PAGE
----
We have some amazing childbirth classes in my area. Taught by seasoned birth workers. These classes all fall in about the same price range. Some classes, however, are underpriced and for couples looking only at the price tag, it can seem a steal. Are they apples to apples? How do you know which to pick?
I’ve had a few couples who did not take my classes because they felt it was too expensive.
Now, to me, there is a difference in the couple that tells me they can’t afford my class and the couple who says it is too expensive. I lower the price, barter, or work out payment plans all the time for folks who can’t afford it.
What are you paying for when you take a childbirth class?
1) You’re paying for the instructor’s credentials. I spent ton o’ money to become certified as a Hypnobabies Instructor.
2) You’re paying for materials. For example, Hypnobabies students receive 7 CDs, three books, a tote bag, and loads of handouts.
3) You’re paying for class costs: travel expenses, space rental, supplies, business expenses, etc.
Hospitals and some birth centers/childbirth businesses offer free or very low cost childbirth classes. The hospitals do it because they want you to be a good patient and to understand your options (i.e. hospital policies and procedures). The birth groups are perhaps trying to bring in business for other services.
I’ll use hypnosis for childbirth as an example. It is so hip and trendy to use hypnosis for birth these days. There are several programs available: Hypnobabies, Hypnobirthing, Hypbirth. These have been around for a while and have wonderful outcomes.
But hypnosis for childbirth is more than simple relaxation and it is more than listening to a script. It is a rather complex process. For Hypnobabies, before I could even train as an instructor, I had to complete 50 hours of hypnosis training and be tested on the materials. And let me tell you, that was some intimidating stuff. Self-hypnosis is not something I could just teach one of my doula clients outside of a class. It takes weeks of practice and compounding.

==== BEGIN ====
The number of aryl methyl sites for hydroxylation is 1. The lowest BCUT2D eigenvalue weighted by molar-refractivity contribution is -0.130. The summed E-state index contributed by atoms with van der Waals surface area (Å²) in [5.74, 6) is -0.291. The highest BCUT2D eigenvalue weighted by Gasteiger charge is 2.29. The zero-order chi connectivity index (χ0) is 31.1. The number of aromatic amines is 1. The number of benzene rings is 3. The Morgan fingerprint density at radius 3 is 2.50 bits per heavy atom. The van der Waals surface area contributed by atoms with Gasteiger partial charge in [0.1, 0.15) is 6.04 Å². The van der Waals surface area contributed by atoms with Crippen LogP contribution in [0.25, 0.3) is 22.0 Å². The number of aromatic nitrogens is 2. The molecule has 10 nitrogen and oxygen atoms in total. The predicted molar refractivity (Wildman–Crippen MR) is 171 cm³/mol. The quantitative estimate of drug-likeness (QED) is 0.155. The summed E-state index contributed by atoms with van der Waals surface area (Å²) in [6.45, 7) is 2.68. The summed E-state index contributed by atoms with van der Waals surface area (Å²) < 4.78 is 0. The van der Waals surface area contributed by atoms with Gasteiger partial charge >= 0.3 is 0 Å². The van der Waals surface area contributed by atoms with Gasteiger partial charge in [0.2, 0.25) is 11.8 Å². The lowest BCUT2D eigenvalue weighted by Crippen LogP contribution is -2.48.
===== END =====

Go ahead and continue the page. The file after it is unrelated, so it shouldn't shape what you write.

When you pay for a Bradley class, you expect it to be taught by a certified Bradley instructor. Not someone who used Bradley for their birth or who read Husband-Coached Childbirth a few times. By the way, we do have two amazing Bradley instructors in town: Mary Kury and Kristin Abboud.
So when you’re shopping for a childbirth class, ask some simple questions:
1) What is the instructor’s background? I don’t think everyone needs to be certified. There are some wise women out there who are treasures and I could sit at their feet all day long. I could care less if they are certified. But listen to the instructor tell you her story. You’ll know if she is someone you can trust.
2) If it is a trademarked program (Bradley, Lamaze, Hypnobirthing, Birthing from Within), is the instructor currently credentialed? You can usually check the parent website for instructor listings.
3) What is the cost? If an instructor is teaching a 10 or more hour course and is charging less than 150.00, I would question it. Most trademarked classes are 250.00 or more. And if a class is less than 10 hours long, it is probably not a comprehensive class.
Bottom Line: Do your homework. Find the class that matches your birth expectations the best. I don’t think hypnosis is for everyone and I regularly refer couples to my stellar Bradley friends.